The apple maggot larva is a typical fly larva. It is cylindrical, tapering from a blunt posterior to a pointed head, and has no legs. The mature larva is creamy white except for two dark mouth hooks and is 1/4 to 3/8 inch (6 to 9 mm) long The larva tunnels through apple flesh and can be distinguished from other insect larvae found in apples by its lack of a distinct head capsule.
The apple maggot fly is about the size of a common housefly. Its body is black, its eyes are dark red, and the thorax and abdomen have distinctive white or cream bands. The male has a blunt abdomen with three white lines, while the female's more pointed abdomen has four white stripes.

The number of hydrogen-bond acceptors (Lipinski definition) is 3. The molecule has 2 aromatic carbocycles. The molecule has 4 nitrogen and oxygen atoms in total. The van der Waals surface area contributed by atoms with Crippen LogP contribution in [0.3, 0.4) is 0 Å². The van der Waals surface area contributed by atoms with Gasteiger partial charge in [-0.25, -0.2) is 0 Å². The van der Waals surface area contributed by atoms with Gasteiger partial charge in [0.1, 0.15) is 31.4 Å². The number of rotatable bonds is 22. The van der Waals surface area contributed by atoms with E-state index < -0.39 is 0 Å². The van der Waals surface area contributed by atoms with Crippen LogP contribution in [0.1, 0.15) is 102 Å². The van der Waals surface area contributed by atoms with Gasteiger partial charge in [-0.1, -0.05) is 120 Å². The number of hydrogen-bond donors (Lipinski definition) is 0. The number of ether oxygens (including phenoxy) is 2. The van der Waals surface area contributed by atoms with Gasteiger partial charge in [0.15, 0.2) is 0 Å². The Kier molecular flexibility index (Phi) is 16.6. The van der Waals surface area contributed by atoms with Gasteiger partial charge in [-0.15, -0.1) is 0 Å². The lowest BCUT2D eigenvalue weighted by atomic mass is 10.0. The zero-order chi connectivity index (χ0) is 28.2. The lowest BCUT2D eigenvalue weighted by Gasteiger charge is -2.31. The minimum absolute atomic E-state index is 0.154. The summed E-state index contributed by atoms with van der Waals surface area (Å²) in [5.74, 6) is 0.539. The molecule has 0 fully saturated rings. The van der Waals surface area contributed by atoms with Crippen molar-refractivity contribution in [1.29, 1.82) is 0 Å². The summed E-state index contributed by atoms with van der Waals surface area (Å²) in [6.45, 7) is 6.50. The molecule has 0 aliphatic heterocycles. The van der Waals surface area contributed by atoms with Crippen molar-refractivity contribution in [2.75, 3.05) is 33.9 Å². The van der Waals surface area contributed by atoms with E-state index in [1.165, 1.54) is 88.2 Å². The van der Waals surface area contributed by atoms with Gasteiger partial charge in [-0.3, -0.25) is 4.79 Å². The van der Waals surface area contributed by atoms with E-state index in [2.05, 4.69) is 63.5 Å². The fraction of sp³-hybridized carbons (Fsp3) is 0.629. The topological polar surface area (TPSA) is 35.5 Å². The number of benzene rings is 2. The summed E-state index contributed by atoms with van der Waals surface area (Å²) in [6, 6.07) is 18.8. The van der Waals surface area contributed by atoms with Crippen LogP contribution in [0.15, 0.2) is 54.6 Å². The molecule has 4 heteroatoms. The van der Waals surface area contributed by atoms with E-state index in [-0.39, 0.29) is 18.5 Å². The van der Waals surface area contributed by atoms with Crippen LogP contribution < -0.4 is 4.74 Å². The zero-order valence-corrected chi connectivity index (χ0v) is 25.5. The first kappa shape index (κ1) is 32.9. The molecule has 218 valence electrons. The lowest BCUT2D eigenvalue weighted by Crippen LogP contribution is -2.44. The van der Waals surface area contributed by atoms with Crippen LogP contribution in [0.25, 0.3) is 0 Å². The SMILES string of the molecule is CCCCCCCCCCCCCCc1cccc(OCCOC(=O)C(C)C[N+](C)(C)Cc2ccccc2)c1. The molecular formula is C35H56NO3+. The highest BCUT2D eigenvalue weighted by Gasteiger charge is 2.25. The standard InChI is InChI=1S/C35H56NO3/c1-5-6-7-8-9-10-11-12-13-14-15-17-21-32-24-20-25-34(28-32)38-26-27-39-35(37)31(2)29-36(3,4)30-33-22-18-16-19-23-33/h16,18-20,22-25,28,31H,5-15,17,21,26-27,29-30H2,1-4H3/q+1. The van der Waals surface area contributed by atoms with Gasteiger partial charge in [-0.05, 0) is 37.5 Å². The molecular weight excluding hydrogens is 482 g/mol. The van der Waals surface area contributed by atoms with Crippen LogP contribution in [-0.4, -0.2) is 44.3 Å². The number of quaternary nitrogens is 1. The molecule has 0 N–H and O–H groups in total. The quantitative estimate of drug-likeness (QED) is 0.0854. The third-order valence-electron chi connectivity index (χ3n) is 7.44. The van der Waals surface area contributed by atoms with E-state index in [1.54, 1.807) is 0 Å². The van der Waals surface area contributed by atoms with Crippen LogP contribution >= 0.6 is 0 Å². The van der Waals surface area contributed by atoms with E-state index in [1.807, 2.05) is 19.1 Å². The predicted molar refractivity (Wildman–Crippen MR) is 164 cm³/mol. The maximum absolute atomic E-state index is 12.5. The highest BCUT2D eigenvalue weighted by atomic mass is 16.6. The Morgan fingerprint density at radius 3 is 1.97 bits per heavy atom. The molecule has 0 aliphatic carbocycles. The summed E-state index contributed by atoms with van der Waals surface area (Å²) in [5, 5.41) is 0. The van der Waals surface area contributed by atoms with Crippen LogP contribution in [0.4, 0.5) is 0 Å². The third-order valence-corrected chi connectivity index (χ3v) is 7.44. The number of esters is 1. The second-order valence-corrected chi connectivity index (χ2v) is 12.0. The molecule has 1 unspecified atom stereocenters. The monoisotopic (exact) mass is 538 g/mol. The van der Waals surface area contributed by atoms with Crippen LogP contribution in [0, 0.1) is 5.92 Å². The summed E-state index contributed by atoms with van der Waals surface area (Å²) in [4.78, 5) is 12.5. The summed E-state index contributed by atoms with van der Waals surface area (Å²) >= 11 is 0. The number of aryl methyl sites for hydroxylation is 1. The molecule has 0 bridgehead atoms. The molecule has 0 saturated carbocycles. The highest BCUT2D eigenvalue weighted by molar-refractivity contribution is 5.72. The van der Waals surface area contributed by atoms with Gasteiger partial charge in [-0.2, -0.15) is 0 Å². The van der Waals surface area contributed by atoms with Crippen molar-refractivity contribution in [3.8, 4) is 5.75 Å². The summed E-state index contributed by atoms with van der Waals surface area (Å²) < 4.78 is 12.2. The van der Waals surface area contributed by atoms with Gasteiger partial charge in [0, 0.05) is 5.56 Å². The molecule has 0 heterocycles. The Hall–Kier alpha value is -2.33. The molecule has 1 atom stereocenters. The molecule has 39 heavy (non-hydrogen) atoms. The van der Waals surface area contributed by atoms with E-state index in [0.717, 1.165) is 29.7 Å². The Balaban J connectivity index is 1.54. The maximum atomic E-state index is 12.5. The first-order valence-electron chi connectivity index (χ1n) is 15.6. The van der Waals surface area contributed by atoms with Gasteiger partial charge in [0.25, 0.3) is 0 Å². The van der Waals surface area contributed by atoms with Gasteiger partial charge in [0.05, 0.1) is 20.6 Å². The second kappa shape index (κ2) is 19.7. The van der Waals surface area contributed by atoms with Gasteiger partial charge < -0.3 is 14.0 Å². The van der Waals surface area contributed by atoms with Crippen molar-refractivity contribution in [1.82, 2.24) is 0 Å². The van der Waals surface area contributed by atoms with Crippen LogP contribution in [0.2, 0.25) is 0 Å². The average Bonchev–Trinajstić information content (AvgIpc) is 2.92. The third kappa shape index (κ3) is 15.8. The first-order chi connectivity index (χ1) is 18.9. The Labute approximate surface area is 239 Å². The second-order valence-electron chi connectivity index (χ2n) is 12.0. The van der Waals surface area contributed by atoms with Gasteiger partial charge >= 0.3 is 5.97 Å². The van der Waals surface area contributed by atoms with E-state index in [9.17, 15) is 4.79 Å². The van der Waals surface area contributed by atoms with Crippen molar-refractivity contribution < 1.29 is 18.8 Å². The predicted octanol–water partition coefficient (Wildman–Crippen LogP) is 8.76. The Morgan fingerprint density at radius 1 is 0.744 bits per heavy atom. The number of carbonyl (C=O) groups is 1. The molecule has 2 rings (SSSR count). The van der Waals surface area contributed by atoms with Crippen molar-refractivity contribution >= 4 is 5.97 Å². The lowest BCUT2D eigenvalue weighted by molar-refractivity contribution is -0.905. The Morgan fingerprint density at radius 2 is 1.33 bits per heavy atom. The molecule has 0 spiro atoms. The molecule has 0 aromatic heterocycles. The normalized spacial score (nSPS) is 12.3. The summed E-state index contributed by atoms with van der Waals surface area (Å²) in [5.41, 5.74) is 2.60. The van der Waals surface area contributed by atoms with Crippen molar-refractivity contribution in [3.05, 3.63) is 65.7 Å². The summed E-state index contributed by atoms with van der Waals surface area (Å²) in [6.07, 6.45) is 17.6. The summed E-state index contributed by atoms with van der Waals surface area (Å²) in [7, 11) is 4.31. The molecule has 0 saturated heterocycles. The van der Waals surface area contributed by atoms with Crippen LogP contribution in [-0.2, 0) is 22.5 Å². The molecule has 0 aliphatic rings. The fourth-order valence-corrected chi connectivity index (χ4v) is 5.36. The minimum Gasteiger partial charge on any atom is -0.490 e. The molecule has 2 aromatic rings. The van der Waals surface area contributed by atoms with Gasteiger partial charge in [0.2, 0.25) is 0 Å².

Damage: Apple maggot feeds on fruit and if left unchecked can damage almost all the fruit on infested trees. Even small numbers of apple maggot can heavily damage apple crops. When eggs are deposited under the fruit skin the cells surrounding the puncture are damaged. As the apple grows it becomes dimpled and lumpy. This is more evident in apples attacked early in the season. Feeding by the larvae leaves brown trails in the apple flesh. When many larvae feed on a fruit, the flesh often turns mushy and the apple drops early. In hard, later maturing apples, internal breakdown may not be apparent until after the apple drops.